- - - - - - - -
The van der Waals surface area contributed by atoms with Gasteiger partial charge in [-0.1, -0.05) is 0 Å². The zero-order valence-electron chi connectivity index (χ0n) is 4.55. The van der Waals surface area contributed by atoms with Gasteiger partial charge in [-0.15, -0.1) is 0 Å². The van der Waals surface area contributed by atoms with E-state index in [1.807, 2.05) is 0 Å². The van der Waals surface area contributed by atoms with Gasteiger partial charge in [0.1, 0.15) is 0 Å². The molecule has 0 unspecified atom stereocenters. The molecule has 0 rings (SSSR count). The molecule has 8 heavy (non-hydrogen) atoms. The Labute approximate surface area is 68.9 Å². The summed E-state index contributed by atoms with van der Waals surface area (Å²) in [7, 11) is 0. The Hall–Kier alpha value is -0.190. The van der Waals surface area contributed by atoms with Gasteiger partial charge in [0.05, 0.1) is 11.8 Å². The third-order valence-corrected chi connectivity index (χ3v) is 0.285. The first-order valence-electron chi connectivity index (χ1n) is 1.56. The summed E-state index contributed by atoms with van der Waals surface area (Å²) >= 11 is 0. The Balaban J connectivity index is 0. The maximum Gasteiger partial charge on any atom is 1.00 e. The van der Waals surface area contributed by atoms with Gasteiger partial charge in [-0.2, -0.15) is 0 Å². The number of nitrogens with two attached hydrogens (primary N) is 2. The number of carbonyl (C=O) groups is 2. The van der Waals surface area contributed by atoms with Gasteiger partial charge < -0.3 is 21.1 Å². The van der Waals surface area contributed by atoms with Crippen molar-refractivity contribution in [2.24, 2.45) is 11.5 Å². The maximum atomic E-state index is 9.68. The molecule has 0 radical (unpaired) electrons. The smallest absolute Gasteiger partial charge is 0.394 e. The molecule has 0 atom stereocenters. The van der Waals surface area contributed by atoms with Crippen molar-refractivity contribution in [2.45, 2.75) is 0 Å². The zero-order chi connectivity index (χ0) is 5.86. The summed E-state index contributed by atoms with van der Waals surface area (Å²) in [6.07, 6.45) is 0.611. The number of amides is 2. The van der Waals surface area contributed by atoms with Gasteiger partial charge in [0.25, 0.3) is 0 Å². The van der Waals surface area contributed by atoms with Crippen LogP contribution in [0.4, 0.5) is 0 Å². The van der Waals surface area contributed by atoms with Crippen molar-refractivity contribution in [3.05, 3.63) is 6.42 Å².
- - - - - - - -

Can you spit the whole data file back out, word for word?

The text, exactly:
The van der Waals surface area contributed by atoms with Gasteiger partial charge in [-0.1, -0.05) is 0 Å². The zero-order valence-electron chi connectivity index (χ0n) is 4.55. The van der Waals surface area contributed by atoms with Gasteiger partial charge in [-0.15, -0.1) is 0 Å². The van der Waals surface area contributed by atoms with E-state index in [1.807, 2.05) is 0 Å². The van der Waals surface area contributed by atoms with Gasteiger partial charge in [0.1, 0.15) is 0 Å². The molecule has 0 unspecified atom stereocenters. The molecule has 0 rings (SSSR count). The molecule has 8 heavy (non-hydrogen) atoms. The Labute approximate surface area is 68.9 Å². The summed E-state index contributed by atoms with van der Waals surface area (Å²) in [7, 11) is 0. The Hall–Kier alpha value is -0.190. The van der Waals surface area contributed by atoms with Gasteiger partial charge in [0.05, 0.1) is 11.8 Å². The third-order valence-corrected chi connectivity index (χ3v) is 0.285. The first-order valence-electron chi connectivity index (χ1n) is 1.56. The summed E-state index contributed by atoms with van der Waals surface area (Å²) >= 11 is 0. The Balaban J connectivity index is 0. The maximum Gasteiger partial charge on any atom is 1.00 e. The van der Waals surface area contributed by atoms with Gasteiger partial charge in [-0.2, -0.15) is 0 Å². The number of nitrogens with two attached hydrogens (primary N) is 2. The number of carbonyl (C=O) groups is 2. The van der Waals surface area contributed by atoms with Gasteiger partial charge < -0.3 is 21.1 Å². The van der Waals surface area contributed by atoms with Crippen molar-refractivity contribution in [2.24, 2.45) is 11.5 Å². The maximum atomic E-state index is 9.68. The molecule has 0 radical (unpaired) electrons. The smallest absolute Gasteiger partial charge is 0.394 e. The molecule has 0 atom stereocenters. The van der Waals surface area contributed by atoms with Crippen molar-refractivity contribution in [2.45, 2.75) is 0 Å². The zero-order chi connectivity index (χ0) is 5.86. The summed E-state index contributed by atoms with van der Waals surface area (Å²) in [6.07, 6.45) is 0.611. The number of amides is 2. The van der Waals surface area contributed by atoms with Gasteiger partial charge in [0.25, 0.3) is 0 Å². The van der Waals surface area contributed by atoms with Crippen LogP contribution in [0.4, 0.5) is 0 Å². The van der Waals surface area contributed by atoms with Crippen molar-refractivity contribution in [3.05, 3.63) is 6.42 Å².